California Bob reports:
Speaking of idlers, and anger at the modern economy, this little episode illustrates a contemporary phenomenon.
Around here many large companies run coaches to provide transportation for their employees. Google, Yahoo, Apple have big shiny buses running all over bringing in workers. They are very visible, and although the intent is good (reduces traffic, congestion, fuel consumption, etc.), the coaches have become symbols of privilege. The tinted windows only help create wild speculation about the perverted excesses inside (diamond encrusted Wi-Fi transponders?).
Several interesting things here:
- If the employees were to do something much more socially obnoxious (ie: buy a big Mercedes and drive themselves to work), they wouldn't be a target.
- One protester infiltrated the bus posing as a Google employee, and in order to inflame anger against Google, shouted out the bus windows: "This is a city for the right people who can afford it. You can't afford it? You can leave. I'm sorry, get a better job!" This was supposed to be scandalous and controversial, but it sounds pretty realistic to me. What is he suggesting, that people should be entitled to live anywhere they want, whether they can afford it or not? What is that supposed to look like?
I'm actually hopeful that the tide is swinging away from trickle-down, back toward a kinder-gentler mindset. Obama got re-elected. Obamacare, a gateway to single-payer health, got enacted. And I read today that 70% of voters support an increase in the minimum wage. There's been a ton of displacement, and these things take time to rectify, but I see broad support for channeling economic flows back toward the middle classes, and I don't see broad support for predatory free-market policies.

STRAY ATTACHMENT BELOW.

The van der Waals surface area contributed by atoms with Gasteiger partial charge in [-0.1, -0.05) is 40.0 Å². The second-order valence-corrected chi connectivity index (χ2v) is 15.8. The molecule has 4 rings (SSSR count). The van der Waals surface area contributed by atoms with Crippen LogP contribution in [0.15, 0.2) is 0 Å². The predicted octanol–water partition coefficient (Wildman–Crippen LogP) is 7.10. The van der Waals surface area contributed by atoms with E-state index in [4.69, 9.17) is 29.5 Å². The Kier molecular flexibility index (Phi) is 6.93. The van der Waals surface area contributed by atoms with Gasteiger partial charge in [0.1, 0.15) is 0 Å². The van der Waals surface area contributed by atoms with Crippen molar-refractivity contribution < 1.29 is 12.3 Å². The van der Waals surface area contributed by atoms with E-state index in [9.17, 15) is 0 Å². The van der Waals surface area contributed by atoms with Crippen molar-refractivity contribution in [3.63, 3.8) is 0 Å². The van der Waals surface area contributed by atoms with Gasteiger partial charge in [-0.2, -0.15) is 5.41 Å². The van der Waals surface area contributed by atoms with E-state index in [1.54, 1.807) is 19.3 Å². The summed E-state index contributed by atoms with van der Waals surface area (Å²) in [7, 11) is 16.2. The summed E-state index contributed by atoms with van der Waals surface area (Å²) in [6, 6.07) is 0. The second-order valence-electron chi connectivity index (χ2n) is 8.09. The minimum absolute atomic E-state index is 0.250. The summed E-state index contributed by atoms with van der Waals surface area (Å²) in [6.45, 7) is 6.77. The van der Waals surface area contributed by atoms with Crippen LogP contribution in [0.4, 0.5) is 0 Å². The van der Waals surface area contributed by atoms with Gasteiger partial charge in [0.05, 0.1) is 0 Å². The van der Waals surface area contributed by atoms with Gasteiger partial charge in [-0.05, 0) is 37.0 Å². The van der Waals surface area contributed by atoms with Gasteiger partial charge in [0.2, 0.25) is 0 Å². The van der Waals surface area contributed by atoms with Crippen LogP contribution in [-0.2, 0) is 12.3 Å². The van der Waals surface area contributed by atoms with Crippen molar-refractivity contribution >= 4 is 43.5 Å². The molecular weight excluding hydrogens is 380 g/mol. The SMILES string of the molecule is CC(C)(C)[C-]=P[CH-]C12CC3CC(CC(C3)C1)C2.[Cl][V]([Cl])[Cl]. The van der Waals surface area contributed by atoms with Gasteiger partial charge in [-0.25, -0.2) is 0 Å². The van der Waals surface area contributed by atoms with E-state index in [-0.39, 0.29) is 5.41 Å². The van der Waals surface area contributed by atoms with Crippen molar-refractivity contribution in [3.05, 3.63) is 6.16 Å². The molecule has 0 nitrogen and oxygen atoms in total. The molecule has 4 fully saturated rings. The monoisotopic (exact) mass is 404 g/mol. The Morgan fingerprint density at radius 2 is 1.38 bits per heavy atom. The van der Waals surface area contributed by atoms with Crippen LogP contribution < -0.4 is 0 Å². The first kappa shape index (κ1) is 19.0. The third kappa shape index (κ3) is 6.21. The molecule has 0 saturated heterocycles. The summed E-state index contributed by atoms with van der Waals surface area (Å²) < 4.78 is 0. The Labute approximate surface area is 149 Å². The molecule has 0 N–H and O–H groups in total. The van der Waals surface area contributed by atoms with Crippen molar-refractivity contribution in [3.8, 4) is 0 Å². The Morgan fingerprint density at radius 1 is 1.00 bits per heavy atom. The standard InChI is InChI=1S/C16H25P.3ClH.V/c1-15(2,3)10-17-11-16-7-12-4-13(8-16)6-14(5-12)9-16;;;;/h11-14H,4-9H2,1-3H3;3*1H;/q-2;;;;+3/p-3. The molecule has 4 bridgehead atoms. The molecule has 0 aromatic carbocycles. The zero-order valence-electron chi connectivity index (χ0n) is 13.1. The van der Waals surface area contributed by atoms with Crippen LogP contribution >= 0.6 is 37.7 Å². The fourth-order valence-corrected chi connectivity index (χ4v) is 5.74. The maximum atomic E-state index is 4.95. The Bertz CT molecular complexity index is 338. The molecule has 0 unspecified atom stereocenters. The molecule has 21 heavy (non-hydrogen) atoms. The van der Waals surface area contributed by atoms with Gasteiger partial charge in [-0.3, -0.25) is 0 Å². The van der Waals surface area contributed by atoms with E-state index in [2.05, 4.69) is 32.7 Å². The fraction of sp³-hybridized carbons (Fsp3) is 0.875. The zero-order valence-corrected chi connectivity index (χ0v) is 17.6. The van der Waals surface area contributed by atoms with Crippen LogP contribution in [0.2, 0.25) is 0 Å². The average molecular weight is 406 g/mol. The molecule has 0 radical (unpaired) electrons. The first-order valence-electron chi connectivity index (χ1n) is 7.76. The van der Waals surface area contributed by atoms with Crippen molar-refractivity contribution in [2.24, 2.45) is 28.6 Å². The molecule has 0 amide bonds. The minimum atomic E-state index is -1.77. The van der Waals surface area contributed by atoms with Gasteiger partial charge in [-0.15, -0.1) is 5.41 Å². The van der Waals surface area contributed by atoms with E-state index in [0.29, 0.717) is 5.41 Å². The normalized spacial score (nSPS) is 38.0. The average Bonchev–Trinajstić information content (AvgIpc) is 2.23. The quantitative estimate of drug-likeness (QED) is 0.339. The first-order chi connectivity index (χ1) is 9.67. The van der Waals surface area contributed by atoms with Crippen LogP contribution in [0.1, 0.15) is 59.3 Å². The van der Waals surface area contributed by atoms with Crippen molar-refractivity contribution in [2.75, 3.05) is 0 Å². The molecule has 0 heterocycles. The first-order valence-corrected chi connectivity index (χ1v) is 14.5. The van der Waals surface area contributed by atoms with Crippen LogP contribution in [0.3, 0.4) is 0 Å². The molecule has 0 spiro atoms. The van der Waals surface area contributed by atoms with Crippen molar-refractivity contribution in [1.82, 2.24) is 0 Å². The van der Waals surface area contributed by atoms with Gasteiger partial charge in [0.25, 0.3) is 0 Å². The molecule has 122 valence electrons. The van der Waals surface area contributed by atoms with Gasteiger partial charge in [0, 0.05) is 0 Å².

On the other hand, success depends on personal skills that are learned at home, not on policy. The social capital in this country is notoriously degenerate. We may already have a permanent underclass of people who just have no clue how, or inclination, to behave responsibly.
One more remark: I myself hold a fair amount of resentment toward "yuppie douchebags," and I'm somewhat conflicted about having to adopt certain values and sublimate others in order to work among them. So why do I do it? The answer is simple, "I like flexibility and independence," and money is the best way to achieve that, and a good job is the easiest way to get money. I often find myself humiliated at behaving the way I do. But in my experience the alternative is an existence of scrounging and foraging which, while not humiliating, is not particularly rewarding, either, and can be downright depressing.
Depression, or humiliation? Tough call.
I asked for clarification on the conflicted bit, and received this reply:
For example, having to buy new and "on-trend" clothing, instead of wearing thrift shop stuff. And eliminating the sarcasm, negativity and vitriolic social commentary. Foregoing challenging people on stupid remarks or behavior. In other words, becoming a mellow predictable pleasant acting dweeb.
I have to say though, my experience has been, by simply sanding down my edges and prettying up a little, I am getting noticeably more mileage socially and work-wise. Noticeably.